I had some AWESOME teachers

It’s that time of the year again.  The temperatures start to go up, Jimmy Buffett starts to play on my iPhone, summer is just within reach, and we celebrate our teachers.  It seemed like a good time to reflect on those that have influenced me.  Every single person has at least one teacher that they remember; someone who has helped to guide them through life.  I can remember some great things about the teachers that I’ve had, and it starts with second grade.

Longstreth Elementary School (RIP 2012).  Mrs. Kennedy.  Second grade was the year that I wanted to be a Ninja Turtle.  I literally thought that I could grow up to be Donatello.  Even years later, Mrs. Kennedy would tell me later on that she had to take me into the hallway and break it down to me that I could not become a Ninja Turtle.  It must have been so devastating that I don’t remember it, but she does.  I saw her at a grocery store about three years ago and she still remembered me and that story.

Mrs. Pierantozzi and Mr. Stremme.  Pie Ran To ZZI.  That’s how she taught us to remember her name.  Her and Mr. Stremme were two of my fifth grade teachers.  They were my world in fifth grade, and there really aren’t enough words to describe them.  Because of that fifth grade year, I know where all of my states are, can tell you everything about Michael Jack Schmidt, and know a good deal of prepositions:

about, above, across, after, against, along, among, around, as, at, before, behind, beneath, between, by, down, during, for, from, in, outside, over, around, since, through, to, toward, under, until, up, upon, with, within, without

It’s a party trick.

I think back to that fifth grade year and consider it my favorite year of school, and I definitely believe it helped steer my character through life.

Log College Middle School

Mr. Costigan.  6th grade social studies.  He continued my love for social studies by giving us extra credit when we watched “Where in the World is Carmen Sandiego?”  Go ahead, start singing the theme song in your head.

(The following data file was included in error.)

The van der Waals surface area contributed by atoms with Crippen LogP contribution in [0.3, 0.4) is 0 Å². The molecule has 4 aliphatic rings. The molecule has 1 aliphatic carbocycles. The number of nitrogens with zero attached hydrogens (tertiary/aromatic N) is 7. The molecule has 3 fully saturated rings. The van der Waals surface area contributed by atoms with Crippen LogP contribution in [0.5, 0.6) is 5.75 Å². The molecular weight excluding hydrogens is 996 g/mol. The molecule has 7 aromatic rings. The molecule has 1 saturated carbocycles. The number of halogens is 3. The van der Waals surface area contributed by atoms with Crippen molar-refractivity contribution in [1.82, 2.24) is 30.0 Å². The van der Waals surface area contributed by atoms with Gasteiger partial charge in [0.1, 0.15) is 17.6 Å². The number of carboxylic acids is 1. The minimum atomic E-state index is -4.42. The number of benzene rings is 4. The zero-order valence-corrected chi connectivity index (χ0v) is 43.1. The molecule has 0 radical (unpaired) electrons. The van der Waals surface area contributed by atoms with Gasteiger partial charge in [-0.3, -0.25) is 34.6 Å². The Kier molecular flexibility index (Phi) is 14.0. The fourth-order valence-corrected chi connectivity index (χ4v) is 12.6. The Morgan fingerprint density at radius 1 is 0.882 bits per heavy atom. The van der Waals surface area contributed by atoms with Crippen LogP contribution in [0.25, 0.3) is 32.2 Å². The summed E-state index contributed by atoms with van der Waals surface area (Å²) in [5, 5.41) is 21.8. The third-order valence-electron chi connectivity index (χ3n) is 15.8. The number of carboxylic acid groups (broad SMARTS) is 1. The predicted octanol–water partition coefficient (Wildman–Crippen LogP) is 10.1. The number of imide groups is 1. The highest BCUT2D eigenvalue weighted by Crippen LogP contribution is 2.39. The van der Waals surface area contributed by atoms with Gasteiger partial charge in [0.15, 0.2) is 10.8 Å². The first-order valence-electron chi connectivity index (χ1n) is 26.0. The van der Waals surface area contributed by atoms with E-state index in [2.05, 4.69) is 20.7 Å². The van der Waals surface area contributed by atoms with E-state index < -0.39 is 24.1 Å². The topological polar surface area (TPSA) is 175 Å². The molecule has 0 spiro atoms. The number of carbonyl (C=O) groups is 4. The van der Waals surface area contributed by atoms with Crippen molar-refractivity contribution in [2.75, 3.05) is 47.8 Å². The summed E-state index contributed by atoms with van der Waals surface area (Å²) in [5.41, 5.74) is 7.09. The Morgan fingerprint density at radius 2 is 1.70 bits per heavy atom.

William Tennent High School

Mr. Juzwiak.  11th grade math.  Everybody hated him, including me.  At first.  My mom had him when she went there.  The thing is, he wasn’t even there for the first half of the year, as he was recovering from surgery.  In the time he was out, we had about 8 substitutes.  They didn’t teach.  They didn’t know the material.  But they knew what we had to cover.  Whenever somebody understood a concept, they would teach it to the rest of the class.  We had donut Tuesdays, would watch SNL’s “Celebrity Jeopardy” on the computer when we were “done” for the day.  Anytime somebody “got it,” there’d be high fives all around.  That all stopped when he got back.  Again, while I didn’t know it at the time, that opportunity to teach the class, and seeing how we behaved and understood while he was out helped me identify my learning style and understand teaching styles.  I respect him now, years later, for the way that he taught us.

Shippensburg University

I had some great professors and some not-so-great professors.  One in particular, used to bring her ferrets into class.  They’d try and get into EVERYTHING, but they were neat to have around as a sort of class pet; until they disappeared for three days.  She was going frantic until she discovered them curled up in the heater.  I also had a professor who would put notes up on an overhead and speak fluent Russian throughout his lecture, not necessarily covering what was on the notes.  I’m not sure how anyone could have learned in his class.  I know I couldn’t.

Without my teachers, I wouldn’t be the teacher, or person, I am today.

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About mrdeissler

I teach technology education to elementary students and work with teachers on integrating new technologies into their lessons at two different elementary schools. This blog serves as a place for me to reflect and share to help make me a better educator, as well as document my learning in the M.E.T. program at Boise State University Follow me on Twitter @mrdeissler
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